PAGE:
Uber’s global juggernaut has finally met its match.

Europe’s highest court on Wednesday dealt the ride-booking service a blow after judges ruled that it must comply with the region’s tough transportation rules.

The decision represents a significant setback for the company, which has faced a string of other legal woes across the Continent and farther afield.

It also follows a years-long battle between Uber and EU taxi associations, many of which claim that the American tech company flouts Europe’s transport rules and represents unfair competition for existing players. Uber denies the allegations.

“It’s a victory for Europe’s taxi companies,” said Damien Geradin, a partner at Euclid Law in Brussels. “Europe’s single market will now become very fragmented with different countries implementing different rules.”

In its decision Wednesday, the European Court of Justice placed itself on the side of traditional taxis, decreeing that because Uber held great sway over how drivers used its technology, the company must be considered a transport service.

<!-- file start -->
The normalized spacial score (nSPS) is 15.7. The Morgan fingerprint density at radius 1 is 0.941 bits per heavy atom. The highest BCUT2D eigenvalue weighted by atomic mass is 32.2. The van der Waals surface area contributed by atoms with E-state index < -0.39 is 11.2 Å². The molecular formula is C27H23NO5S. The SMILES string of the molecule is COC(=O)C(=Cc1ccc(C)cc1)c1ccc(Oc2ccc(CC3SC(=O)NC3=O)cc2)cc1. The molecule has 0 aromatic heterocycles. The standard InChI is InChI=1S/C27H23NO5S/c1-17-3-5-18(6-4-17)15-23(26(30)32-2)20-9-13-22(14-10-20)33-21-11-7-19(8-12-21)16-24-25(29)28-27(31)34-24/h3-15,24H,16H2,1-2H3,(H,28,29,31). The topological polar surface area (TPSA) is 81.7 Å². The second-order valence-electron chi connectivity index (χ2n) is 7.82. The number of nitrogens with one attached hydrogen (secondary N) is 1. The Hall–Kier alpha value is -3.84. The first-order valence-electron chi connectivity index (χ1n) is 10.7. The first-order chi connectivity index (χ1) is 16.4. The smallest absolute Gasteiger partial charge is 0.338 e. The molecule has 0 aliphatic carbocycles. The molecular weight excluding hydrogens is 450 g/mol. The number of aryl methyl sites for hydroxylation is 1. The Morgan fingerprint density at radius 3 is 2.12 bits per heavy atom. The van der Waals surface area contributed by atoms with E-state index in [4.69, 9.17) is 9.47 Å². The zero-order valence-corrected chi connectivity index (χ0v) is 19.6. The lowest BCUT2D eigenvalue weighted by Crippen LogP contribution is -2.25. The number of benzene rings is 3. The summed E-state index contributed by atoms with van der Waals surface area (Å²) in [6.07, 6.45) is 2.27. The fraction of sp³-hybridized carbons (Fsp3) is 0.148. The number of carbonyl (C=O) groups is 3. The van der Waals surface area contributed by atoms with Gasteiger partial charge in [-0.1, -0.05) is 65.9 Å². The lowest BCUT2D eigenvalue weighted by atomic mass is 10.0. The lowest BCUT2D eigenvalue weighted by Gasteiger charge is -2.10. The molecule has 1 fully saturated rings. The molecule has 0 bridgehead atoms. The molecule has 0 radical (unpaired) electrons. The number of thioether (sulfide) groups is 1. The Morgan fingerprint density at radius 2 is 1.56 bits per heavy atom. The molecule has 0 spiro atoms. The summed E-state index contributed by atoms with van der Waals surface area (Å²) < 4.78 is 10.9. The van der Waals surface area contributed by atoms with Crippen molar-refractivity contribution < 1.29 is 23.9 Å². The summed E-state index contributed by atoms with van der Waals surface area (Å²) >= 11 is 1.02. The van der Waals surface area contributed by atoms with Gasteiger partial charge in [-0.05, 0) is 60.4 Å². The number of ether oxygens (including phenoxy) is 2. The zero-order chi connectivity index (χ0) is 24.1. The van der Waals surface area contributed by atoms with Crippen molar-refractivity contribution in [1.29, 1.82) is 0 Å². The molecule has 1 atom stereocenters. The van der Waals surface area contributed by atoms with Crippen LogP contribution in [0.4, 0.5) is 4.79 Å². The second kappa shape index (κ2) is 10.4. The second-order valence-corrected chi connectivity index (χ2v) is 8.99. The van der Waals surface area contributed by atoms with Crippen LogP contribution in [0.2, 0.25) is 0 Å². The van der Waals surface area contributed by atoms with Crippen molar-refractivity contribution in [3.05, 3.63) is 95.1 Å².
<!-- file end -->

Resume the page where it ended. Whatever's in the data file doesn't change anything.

That definition will require the company to use only licensed taxi drivers, as well as meet other strict regulations linked to health and safety and background checks on drivers on its digital platform.

“The service provided by Uber is more than an intermediation service,” the judges said in their ruling. “The ride-booking company must be classified as ‘a service in the field of transport.’”

No knockout punch

The decision is a blow to Uber’s future expansion plans across the EU but does not represent the knockout punch that many — including the Spanish taxi association that filed the original case that led to Wednesday’s ruling — had wanted.

The ride-booking company already operates, and will continue to do so, in many European countries where its digital platform connects traditional taxis and licensed minicabs with paying customers.

European countries also will still be allowed to pass legislation that gives Uber greater freedom to operate locally. That includes in the likes of Estonia and Finland, where lawmakers have been eager to embrace the ride-booking service and other digital upstarts, which have poured into the countries’ transport industries.